If polls are to be believed, Alberta Premier Jason Kenney is in some trouble. A recent opinion survey, for what it’s worth, put Rachel Notley’s NDP opposition slightly ahead of the United Conservative Party (UCP), within reach of forming a majority if a vote were held now.
Kenney’s popularity has eroded during the COVID-19 crisis despite the fact—or perhaps because of it—that Alberta has had some of the least restrictive confinement rules adopted by provincial governments to shield failing health-care systems.
Canadian voters love the secure feeling of being in the charge of lockdown enthusiasts. That’s where Kenney started. He was stampeded into panic in March 2020. Already in a dispute with doctors at the time, he gave in to the takeover of medical bureaucrats and set aside the existing provincial emergency pandemic plan.
He came close to veering into a new direction when he apologized for the mistake his government made in distinguishing between essential and non-essential retail businesses—a mistake that greatly hurt his base—only to jump right back into that harmful dichotomy a few weeks later. And just as Albertans expected to exit the “second wave” confinement, Kenney took the province right back into greater restrictions in fear of virus mutations.
To his opponents, Kenney has been either slow or callous, and some say both. They are often from liberal professions, academics, teachers, or unionized government workers who are happy to stay home, receive full pay, and get busy advocating for more draconian lockdowns on social media. No depth of locking down will turn this crew into Kenney voters.
A large swath of his once-faithful supporters feels abandoned or betrayed: They are small and medium entrepreneurs, farmers and ranchers, shopkeepers, blue-collar and service industry workers. Health bureaucrats have closed their shops and businesses, barricaded their churches, and pushed them into bankruptcy or unemployment, vapourizing their savings in a province that was already in recession before the virus arrived.
Kenney fights for these supporters against the harmful federal policies that are undermining the province’s economic engines, but enabled medicalized local orders to hurt their ability to support families. They are an important part of the coalition Kenney assembled from the fractured conservatives in the province. They are now bailing out of his party in search of new political vessels, and it might be difficult to get them back.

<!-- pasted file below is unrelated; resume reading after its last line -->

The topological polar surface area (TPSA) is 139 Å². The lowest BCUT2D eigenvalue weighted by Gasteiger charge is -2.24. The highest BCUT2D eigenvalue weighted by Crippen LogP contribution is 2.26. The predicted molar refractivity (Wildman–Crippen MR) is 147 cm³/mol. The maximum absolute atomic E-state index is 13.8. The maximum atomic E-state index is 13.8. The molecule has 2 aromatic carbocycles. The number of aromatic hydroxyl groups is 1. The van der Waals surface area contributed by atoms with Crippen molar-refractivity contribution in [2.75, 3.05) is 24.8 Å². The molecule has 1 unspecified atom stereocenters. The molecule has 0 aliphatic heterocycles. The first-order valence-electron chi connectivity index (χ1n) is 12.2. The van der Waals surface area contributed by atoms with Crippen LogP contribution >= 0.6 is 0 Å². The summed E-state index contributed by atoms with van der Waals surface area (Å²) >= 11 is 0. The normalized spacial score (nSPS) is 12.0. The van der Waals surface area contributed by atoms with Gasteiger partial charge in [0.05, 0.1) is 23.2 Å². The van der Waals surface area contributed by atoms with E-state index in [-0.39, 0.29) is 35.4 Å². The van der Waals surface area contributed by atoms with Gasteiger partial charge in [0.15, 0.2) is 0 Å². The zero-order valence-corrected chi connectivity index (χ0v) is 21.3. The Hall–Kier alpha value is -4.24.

Last week, a quarter of the UCP caucus fired a shot across Kenney’s bow, expressing displeasure with the continuation of crippling health restrictions. This threat from within exposes the rift between rural and urban party members that may endanger his coalition. On the left and on the right, from within and from without, Kenney is threatened.
Accordingly, eager pundits are announcing a crisis of governance and some of Kenney’s opponents are sounding victory trumpets, but the gloating may be premature. Though the sands of Kenney’s popularity may be shifting, three things must be kept in mind.
First, it’s a common mistake in human affairs to assume that tomorrow will be the same as today. Shifting sands can reverse direction. There are two years to the next Alberta election and there may be plenty of opportunities for Kenney to change his fortunes. (He might, for instance, unexpectedly summon the apparent humility of his hero, Ralph Klein. Or he could apologize for the multiple COVID-19 crisis blunders and reverse policy course.) Without the COVID-19 distractions, he might get back on track.
Second, Kenney’s low popularity comes from his own miscalculations and not from his opponents’ abilities. It’s always unwise to rely on the blunders of opponents to reach victory. That strategy did not work for the federal Conservatives in 2015, for instance. Justin Trudeau was unwilling to fall on his sword as expected and campaigned brilliantly. Kenney’s opponents will have to work harder and expand their circle of persuasion. The NDP still lacks depth and sufficient talent, and they remain quite short on attractive policies to Albertans. The smaller challengers have unrealized potential: They are short on imaginative leadership and some lack resources, policy depth, and organizational abilities.
Third, Kenney remains, his recent mistakes notwithstanding, one of the most capable politicians in the country and has a tireless work ethic. A Trudeau Liberal hat trick in Ottawa may present him with new challenges but may also offer unique opportunities. Crucially, Jason Kenney is a persuasive communicator capable of charming even hostile gatherings, and he is a formidable political campaigner who rarely backs down from challenges.
The die for Alberta’s next election is far from cast. Kenney is down, but don’t count him out.
Marco Navarro-Génie is senior fellow with the Frontier Centre for Public Policy and President of the Haultain Research Institute. He is co-author, with Barry Cooper, of “COVID-19: The Politics of a Pandemic Moral Panic” (2020).
Views expressed in this article are the opinions of the author and do not necessarily reflect the views of The Epoch Times.